Unexpectedly, the copolyamides of the invention are characterized by very high impact strengths, much higher than heretofore observed for polyamides possessing such high glass transition temperatures (Tg of up to 200° C).
Furthermore, the copolyamides possess surprisingly strong tensile strength at yield, and high elongation, notwithstanding their high aromatic content which is normally recognized by those skilled in the art as giving rise to low tensile and elongation values in polyamides.
Also, in spite of the high aromatic content the copolyamides have good solubility in those solvents normally employed for polyamides. Illustrative of such solvents are the phenolic solvents such as meta-cresol, cresylic acid, and the like; polar liquids such as linear or cyclic amides or phosphoramides, for example, N,N-dimethylformamide, N,N-dimethylacetamide, N-methylpyrrolidone, tetramethylenesulfone, and the like. This allows the copolyamides of the present invention to be used in those applications calling for solutions such as in the preparation of films, coatings, lamination, and the like.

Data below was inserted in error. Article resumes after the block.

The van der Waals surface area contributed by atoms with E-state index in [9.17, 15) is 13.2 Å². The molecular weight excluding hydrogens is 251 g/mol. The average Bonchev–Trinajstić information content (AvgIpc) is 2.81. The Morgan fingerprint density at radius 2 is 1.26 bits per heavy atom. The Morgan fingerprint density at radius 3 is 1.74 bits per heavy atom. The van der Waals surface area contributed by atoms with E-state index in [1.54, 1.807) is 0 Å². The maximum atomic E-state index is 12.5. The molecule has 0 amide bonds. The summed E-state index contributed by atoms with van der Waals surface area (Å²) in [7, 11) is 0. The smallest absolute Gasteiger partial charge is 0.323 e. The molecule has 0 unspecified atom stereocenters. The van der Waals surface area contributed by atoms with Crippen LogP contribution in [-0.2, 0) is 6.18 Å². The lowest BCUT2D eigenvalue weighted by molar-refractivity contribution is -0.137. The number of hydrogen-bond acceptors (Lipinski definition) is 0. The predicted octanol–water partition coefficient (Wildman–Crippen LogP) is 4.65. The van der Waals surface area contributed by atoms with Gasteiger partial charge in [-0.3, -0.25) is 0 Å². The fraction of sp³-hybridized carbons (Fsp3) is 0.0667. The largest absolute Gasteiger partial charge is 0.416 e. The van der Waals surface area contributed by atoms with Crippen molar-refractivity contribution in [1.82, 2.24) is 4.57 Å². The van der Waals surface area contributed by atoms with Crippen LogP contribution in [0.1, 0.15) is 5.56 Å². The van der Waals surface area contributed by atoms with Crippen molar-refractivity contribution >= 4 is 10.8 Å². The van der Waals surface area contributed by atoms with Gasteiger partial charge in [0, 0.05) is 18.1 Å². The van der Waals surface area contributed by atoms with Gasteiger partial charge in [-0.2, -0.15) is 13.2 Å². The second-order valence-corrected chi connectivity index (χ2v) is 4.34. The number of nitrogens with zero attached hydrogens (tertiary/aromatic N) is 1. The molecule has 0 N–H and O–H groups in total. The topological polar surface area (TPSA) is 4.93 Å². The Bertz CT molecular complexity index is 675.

The copolyamides are further characterized by showing much lower moisture absorption than polyamides of comparable melt processing characteristics, i.e., a maximum moisture pick-up under equilibrium conditions of about 1.5 to 2.0 percent compared to greater than 6.0 percent for nylon-6,6 under 100% relative humidity.